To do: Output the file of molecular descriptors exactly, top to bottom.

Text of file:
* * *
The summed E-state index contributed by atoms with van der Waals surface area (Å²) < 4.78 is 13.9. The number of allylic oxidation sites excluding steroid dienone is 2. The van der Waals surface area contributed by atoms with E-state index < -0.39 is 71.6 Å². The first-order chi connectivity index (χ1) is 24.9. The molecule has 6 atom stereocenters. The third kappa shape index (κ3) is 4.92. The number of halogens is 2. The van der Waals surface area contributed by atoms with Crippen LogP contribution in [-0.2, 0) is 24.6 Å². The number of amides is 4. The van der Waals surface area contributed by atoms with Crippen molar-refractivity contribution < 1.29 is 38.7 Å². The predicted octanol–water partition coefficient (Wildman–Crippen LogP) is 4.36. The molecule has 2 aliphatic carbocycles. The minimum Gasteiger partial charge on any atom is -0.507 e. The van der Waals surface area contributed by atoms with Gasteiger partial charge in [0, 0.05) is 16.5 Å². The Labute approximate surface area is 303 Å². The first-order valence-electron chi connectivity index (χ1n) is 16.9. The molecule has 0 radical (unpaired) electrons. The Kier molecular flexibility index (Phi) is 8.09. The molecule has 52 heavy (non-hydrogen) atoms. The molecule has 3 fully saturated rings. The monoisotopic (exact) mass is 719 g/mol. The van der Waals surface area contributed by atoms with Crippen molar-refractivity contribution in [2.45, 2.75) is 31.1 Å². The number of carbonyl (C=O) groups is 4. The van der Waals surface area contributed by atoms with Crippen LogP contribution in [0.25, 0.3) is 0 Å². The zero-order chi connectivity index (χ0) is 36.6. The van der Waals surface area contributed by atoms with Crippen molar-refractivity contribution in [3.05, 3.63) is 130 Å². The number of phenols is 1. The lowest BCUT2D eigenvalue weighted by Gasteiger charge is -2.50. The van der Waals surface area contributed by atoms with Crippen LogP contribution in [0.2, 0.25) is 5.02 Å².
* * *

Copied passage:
The summed E-state index contributed by atoms with van der Waals surface area (Å²) < 4.78 is 13.9. The number of allylic oxidation sites excluding steroid dienone is 2. The van der Waals surface area contributed by atoms with E-state index < -0.39 is 71.6 Å². The first-order chi connectivity index (χ1) is 24.9. The molecule has 6 atom stereocenters. The third kappa shape index (κ3) is 4.92. The number of halogens is 2. The van der Waals surface area contributed by atoms with Crippen LogP contribution in [-0.2, 0) is 24.6 Å². The number of amides is 4. The van der Waals surface area contributed by atoms with Crippen molar-refractivity contribution < 1.29 is 38.7 Å². The predicted octanol–water partition coefficient (Wildman–Crippen LogP) is 4.36. The molecule has 2 aliphatic carbocycles. The minimum Gasteiger partial charge on any atom is -0.507 e. The van der Waals surface area contributed by atoms with Gasteiger partial charge in [0, 0.05) is 16.5 Å². The Labute approximate surface area is 303 Å². The first-order valence-electron chi connectivity index (χ1n) is 16.9. The molecule has 0 radical (unpaired) electrons. The Kier molecular flexibility index (Phi) is 8.09. The molecule has 52 heavy (non-hydrogen) atoms. The molecule has 3 fully saturated rings. The monoisotopic (exact) mass is 719 g/mol. The van der Waals surface area contributed by atoms with Crippen molar-refractivity contribution in [2.45, 2.75) is 31.1 Å². The number of carbonyl (C=O) groups is 4. The van der Waals surface area contributed by atoms with Crippen LogP contribution in [0.25, 0.3) is 0 Å². The zero-order chi connectivity index (χ0) is 36.6. The van der Waals surface area contributed by atoms with Crippen molar-refractivity contribution in [3.05, 3.63) is 130 Å². The number of phenols is 1. The lowest BCUT2D eigenvalue weighted by Gasteiger charge is -2.50. The van der Waals surface area contributed by atoms with Crippen LogP contribution in [0.2, 0.25) is 5.02 Å².